Since school is starting up again, this topic is timely ….at least in my house.
Most of us are aware of the problems inherent with public school teachers and tenure: once tenured, too many teachers are not fulfilling their basic obligations. Many need to be retrained or simply let go. However, their tenured status makes them almost impossible to fire, and the unions won’t hear of it. It’s all about power: being able to fire bad teachers could eventually lead to a merit system and once that is in place, …bye-bye union.
It’s a sad, sad state which describes our public school system, countrywide.
However, there was a recent article in the New York Times about an unusual occurrence in NYC. Seems that almost half of that city’s teachers didn’t get tenure in their first shot at it. It also appears that, amazingly, this was on purpose:
Nearly half of New York City teachers reaching the end of their probations were denied tenure this year, the Education Department said on Friday, marking the culmination of years of efforts toward Mayor Michael R. Bloomberg’s goal to end “tenure as we know it.”
Only 55 percent of eligible teachers, having worked for at least three years, earned tenure in 2012, …compared with 97 percent in 2007.
An additional 42 percent this year were kept on probation for another year, and 3 percent were denied tenure and fired. Of those whose probations were extended last year, fewer than half won tenure this year, a third were given yet another year to prove themselves, and 16 percent were denied tenure or resigned.
Jazz Shaw over on HotAir.com had something to say about this:
“This is an interesting trend which may be sending a message to the teachers’ unions, but it’s not a long-term solution. Teachers failing to receive tenure are simply given another season or two to get it or they drop out. The end goal for all of them – and the unions – is still to land tenure so they can stay on indefinitely on the taxpayer dime once they get it.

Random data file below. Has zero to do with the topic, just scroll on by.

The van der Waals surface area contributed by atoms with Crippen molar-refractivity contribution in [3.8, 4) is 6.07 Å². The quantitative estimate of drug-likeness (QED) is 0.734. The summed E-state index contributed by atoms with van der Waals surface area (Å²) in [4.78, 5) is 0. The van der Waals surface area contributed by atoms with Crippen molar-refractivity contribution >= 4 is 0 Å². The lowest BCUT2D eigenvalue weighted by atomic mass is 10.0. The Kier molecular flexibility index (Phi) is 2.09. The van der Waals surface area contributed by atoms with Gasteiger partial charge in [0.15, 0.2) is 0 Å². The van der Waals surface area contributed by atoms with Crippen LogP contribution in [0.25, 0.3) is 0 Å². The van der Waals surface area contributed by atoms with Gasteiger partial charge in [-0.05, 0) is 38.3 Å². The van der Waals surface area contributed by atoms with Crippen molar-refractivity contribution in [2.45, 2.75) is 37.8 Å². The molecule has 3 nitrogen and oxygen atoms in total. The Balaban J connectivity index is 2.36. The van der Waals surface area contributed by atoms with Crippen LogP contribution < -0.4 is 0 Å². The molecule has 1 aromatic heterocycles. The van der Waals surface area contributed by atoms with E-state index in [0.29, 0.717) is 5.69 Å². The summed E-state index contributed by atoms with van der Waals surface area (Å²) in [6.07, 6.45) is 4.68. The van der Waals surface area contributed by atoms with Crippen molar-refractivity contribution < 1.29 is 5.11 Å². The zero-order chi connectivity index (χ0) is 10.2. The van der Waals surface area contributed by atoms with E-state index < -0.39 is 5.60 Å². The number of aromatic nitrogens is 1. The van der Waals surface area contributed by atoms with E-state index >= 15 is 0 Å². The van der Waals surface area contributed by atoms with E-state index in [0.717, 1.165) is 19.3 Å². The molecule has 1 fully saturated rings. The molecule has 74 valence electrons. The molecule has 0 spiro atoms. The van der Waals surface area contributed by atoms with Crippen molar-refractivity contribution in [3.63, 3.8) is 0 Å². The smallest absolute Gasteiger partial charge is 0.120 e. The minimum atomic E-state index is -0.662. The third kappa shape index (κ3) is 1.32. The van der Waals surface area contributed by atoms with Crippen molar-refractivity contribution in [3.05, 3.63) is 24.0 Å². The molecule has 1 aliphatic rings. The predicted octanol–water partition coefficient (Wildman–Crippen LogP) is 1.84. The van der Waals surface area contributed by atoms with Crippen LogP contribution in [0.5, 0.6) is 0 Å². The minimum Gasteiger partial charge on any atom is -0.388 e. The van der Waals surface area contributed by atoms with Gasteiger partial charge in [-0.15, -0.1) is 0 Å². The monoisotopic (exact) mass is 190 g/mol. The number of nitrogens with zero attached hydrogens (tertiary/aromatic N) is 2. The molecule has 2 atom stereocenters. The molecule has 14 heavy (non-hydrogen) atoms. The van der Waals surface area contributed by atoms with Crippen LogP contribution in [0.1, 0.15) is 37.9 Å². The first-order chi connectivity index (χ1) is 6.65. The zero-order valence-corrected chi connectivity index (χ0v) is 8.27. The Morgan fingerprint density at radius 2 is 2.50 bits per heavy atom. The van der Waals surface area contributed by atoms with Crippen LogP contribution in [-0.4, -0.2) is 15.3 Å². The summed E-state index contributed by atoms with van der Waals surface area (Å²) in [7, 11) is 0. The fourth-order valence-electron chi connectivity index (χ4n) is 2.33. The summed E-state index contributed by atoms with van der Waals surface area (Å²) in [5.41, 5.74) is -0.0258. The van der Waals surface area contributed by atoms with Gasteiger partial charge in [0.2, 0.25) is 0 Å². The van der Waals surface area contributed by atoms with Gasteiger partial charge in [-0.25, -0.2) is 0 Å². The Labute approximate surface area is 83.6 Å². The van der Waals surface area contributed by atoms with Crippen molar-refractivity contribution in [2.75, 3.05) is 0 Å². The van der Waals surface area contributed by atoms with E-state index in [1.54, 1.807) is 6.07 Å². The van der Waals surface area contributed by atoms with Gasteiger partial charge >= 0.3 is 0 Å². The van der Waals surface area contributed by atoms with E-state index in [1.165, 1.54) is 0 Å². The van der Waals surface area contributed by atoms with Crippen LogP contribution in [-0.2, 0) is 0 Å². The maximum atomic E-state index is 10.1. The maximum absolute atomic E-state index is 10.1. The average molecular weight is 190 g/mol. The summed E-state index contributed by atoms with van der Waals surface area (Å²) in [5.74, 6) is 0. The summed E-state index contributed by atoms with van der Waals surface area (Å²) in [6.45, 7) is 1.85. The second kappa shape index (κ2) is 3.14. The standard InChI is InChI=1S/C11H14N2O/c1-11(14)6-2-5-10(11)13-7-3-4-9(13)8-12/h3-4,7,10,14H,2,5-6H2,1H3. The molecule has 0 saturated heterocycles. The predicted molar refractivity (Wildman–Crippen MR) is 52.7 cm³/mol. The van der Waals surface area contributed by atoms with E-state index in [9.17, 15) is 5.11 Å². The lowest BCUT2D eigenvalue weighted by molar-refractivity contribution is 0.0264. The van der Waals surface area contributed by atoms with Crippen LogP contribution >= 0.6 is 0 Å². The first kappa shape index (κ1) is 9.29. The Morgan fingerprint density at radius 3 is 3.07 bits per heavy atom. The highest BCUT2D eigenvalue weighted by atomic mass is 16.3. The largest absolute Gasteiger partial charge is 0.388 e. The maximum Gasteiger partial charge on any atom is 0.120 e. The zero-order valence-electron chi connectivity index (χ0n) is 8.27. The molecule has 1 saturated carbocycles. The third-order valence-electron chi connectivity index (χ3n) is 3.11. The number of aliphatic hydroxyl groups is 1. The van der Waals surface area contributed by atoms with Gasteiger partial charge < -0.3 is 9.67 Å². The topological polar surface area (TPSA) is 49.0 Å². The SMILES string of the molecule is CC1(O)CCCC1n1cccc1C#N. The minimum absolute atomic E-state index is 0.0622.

It’s no surprise that unions would be pushing back against this. We’re talking about a group which also fights like the devil against the idea of things like merit pay, despite the fact that studies show that it works. It’s a culture unlike virtually any other in the nation, where outrage greets the idea that competition for a job should result in the best candidates and that pay might be linked to performance.”
Jazz is right: instead of proficiency or mastery of the job, far too many teachers have tenure as their #1 goal. It has been more of a hot-button topic for the past few years, though, helped along not insignificantly by Governor Chris Christie of New Jersey:
Gov. Christie just signed a teacher’s tenure reform bill into law a couple weeks back, which ended the “job-for-life” thinking he spoke of in the video. This new law is another gigantic step towards reclaiming control of our children’s education, and wresting it away from the unions. We could stand to see similar bills pop up across the country.
THE major obstacle is, of course, the teacher’s unions. Anyone who has worked for the public school system knows how they work. For everyone else, you can get the general idea by watching the film ‘Waiting For Superman’, which was released in 2010. Since it only grossed about $6 million stateside, there’s a safe bet that most folks reading this did NOT see it, though…and you need to.
‘Waiting For Superman’ was directed by admittedly left-leaning Davis Guggenheim, director of Al Gore’s ‘An Inconvenient Truth’. However, Guggenheim is highly critical of the hundreds and hundreds of “failure factories” which dot the landscape, and he saves special disdain for the teacher’s unions themselves, which are preventing the necessary changes to be made for the betterment of the students.
Trust me: you will never again be able to hear the phrase, “It’s for the children” without thinking of this particular film.
Even though my wife and I don’t have kids in public school (we home school), we couldn’t help but be moved to tears at the plights of these families. The parents’ dogged determination to secure even a decent education for their daughters and sons, and the massive hurdles which keep being placed in their way, is heartrending. In only 90 minutes, you will possess a deeper understanding of just how important these changes in tenure in New York and New Jersey truly are, because the findings in ‘Waiting For Superman’ are being played out, right in front of our eyes.